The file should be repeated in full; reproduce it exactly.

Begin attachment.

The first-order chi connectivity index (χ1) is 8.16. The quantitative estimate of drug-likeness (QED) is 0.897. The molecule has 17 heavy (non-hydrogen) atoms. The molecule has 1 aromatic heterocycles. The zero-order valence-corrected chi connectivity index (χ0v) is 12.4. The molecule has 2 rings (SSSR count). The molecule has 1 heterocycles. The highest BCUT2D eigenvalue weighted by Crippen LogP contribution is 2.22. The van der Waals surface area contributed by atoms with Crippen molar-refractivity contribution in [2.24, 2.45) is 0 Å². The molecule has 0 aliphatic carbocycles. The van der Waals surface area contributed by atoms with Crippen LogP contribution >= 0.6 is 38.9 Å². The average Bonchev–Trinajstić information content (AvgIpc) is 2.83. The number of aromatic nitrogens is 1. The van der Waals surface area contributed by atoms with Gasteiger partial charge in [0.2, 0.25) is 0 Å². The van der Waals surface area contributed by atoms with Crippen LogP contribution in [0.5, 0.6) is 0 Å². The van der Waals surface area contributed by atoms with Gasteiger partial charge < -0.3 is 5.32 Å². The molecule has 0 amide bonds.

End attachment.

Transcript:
The first-order chi connectivity index (χ1) is 8.16. The quantitative estimate of drug-likeness (QED) is 0.897. The molecule has 17 heavy (non-hydrogen) atoms. The molecule has 1 aromatic heterocycles. The zero-order valence-corrected chi connectivity index (χ0v) is 12.4. The molecule has 2 rings (SSSR count). The molecule has 1 heterocycles. The highest BCUT2D eigenvalue weighted by Crippen LogP contribution is 2.22. The van der Waals surface area contributed by atoms with Crippen molar-refractivity contribution in [2.24, 2.45) is 0 Å². The molecule has 0 aliphatic carbocycles. The van der Waals surface area contributed by atoms with Crippen LogP contribution >= 0.6 is 38.9 Å². The average Bonchev–Trinajstić information content (AvgIpc) is 2.83. The number of aromatic nitrogens is 1. The van der Waals surface area contributed by atoms with Gasteiger partial charge in [0.2, 0.25) is 0 Å². The van der Waals surface area contributed by atoms with Crippen LogP contribution in [0.5, 0.6) is 0 Å². The van der Waals surface area contributed by atoms with Gasteiger partial charge < -0.3 is 5.32 Å². The molecule has 0 amide bonds.